President Taliercio's Message


Many news reports are calling it “Striketober”.

Organized workers by the tens of thousands walked off their jobs last month for a variety of reasons. But the resurgence of militant action among workers began long before October and shows no sign of letting up.

Nabisco workers belonging to the Bakery, Confectionery, Tobacco Workers and Grain Millers' International Union, AFL-CIO, walked off the job in late summer to protest company cuts in pension funds, longer work shifts, and the threat of moving more jobs to Mexico. The workers who make those Oreo cookies and so many other household staples found support all across the US and won a new contract that included a $5,000 bonus for each employee.

Another nationwide strike by the BCTGM against Kellogg’s is still ongoing.

Closer to home, nurses at Buffalo’s Mercy Hospital, working under unsafe conditions and understaffed throughout the pandemic, went on strike on October 1. Their union, the Communication Workers of America, AFL-CIO, is still waiting for hospital administrators to show up at the table to discuss a new contract.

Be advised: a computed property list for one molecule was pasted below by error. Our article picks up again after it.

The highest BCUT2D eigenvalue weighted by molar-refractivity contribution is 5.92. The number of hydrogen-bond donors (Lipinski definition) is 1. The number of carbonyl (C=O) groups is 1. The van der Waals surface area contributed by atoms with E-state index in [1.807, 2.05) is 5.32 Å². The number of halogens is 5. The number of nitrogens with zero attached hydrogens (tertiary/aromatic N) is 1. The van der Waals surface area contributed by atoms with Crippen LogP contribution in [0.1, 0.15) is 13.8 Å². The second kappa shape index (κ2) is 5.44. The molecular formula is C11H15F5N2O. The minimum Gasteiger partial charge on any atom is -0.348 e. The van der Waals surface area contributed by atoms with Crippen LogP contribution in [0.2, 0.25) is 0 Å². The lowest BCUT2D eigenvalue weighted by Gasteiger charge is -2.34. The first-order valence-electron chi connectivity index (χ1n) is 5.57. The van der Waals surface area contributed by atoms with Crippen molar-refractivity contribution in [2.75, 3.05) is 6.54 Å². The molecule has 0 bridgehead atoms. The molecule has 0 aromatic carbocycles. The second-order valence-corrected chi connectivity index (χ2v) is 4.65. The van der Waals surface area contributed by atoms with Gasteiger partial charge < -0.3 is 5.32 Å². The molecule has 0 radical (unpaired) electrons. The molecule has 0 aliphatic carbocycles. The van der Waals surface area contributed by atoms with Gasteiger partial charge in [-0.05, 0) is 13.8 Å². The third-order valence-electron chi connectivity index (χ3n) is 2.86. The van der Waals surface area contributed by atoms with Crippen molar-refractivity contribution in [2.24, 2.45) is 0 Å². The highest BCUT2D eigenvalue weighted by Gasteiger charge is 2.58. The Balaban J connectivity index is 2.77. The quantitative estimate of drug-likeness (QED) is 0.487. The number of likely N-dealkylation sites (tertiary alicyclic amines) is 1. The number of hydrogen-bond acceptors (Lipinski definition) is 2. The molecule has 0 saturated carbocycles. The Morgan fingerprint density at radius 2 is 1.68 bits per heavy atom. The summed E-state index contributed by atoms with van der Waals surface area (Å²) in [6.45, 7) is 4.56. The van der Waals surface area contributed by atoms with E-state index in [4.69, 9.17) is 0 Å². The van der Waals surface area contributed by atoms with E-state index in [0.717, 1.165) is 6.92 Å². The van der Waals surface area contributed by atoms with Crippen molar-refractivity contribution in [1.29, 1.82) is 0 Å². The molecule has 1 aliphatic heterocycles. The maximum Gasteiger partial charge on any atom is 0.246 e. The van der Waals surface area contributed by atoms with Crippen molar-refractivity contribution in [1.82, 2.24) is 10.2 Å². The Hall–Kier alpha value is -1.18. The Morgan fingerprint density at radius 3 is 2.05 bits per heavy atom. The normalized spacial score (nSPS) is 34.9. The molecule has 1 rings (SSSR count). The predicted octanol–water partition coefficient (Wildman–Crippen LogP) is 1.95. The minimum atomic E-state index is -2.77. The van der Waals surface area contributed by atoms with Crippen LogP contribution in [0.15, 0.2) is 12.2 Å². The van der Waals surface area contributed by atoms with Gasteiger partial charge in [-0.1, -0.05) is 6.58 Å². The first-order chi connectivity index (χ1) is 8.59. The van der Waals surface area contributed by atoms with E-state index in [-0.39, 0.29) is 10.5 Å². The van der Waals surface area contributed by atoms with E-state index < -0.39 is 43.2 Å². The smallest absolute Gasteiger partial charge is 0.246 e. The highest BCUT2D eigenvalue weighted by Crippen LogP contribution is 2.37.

These work stoppages and many more are showing the country and the world that our economy, and our very lives, depend on putting the welfare and wellbeing of workers at the center of economic decisions. Each and every one of us can take pride in what our union brothers and sisters are doing, and find ways to not only support but to multiply their efforts in pursuit of a more just share of the fruits of our labors.


At a virtual meeting on Saturday, September 25, former Congressman Anthony Brindisi swore in a new leadership team for the Central New York Area Labor Federation (ALF).

The team, led by UNITE HERE Local 150 President Ann Marie Taliercio, will serve the eleven counties of the ALF area for the next three years.

In her address to the gathering, Taliercio boldly challenged organized labor to rise to the demands of a new era.

"This is a moment for Central New York workers to celebrate, to regroup, and to prepare for the struggles ahead.

Think about where we were three years ago at our last swearing in.

The most anti-labor President in history. Tax cuts for the wealthy. An endless assault on the rights of workers to organize. Across many industries, the word was out that labor was in retreat.

Not today. Organized labor is showing this economy how to build back better.

It’s useful to look back, just for a second, to give ourselves perspective on how far we have come.